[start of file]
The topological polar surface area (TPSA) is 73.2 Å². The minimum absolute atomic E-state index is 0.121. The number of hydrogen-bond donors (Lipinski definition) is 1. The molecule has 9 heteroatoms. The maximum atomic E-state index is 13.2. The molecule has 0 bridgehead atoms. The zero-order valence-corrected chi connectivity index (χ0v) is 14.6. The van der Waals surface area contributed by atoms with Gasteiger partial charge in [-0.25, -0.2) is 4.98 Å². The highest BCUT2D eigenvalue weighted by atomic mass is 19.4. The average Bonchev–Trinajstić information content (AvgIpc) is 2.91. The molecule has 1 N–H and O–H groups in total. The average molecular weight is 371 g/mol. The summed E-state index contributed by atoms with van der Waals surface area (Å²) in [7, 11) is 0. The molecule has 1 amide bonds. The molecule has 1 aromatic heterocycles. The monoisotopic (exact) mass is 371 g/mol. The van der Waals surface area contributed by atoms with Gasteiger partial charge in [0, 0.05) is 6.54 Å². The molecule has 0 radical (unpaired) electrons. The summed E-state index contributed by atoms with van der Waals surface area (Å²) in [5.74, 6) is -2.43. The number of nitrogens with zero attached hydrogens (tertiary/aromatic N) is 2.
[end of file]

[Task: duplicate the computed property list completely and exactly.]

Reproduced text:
The topological polar surface area (TPSA) is 73.2 Å². The minimum absolute atomic E-state index is 0.121. The number of hydrogen-bond donors (Lipinski definition) is 1. The molecule has 9 heteroatoms. The maximum atomic E-state index is 13.2. The molecule has 0 bridgehead atoms. The zero-order valence-corrected chi connectivity index (χ0v) is 14.6. The van der Waals surface area contributed by atoms with Gasteiger partial charge in [-0.25, -0.2) is 4.98 Å². The highest BCUT2D eigenvalue weighted by atomic mass is 19.4. The average Bonchev–Trinajstić information content (AvgIpc) is 2.91. The molecule has 1 N–H and O–H groups in total. The average molecular weight is 371 g/mol. The summed E-state index contributed by atoms with van der Waals surface area (Å²) in [7, 11) is 0. The molecule has 1 amide bonds. The molecule has 1 aromatic heterocycles. The monoisotopic (exact) mass is 371 g/mol. The van der Waals surface area contributed by atoms with Gasteiger partial charge in [0, 0.05) is 6.54 Å². The molecule has 0 radical (unpaired) electrons. The summed E-state index contributed by atoms with van der Waals surface area (Å²) in [5.74, 6) is -2.43. The number of nitrogens with zero attached hydrogens (tertiary/aromatic N) is 2.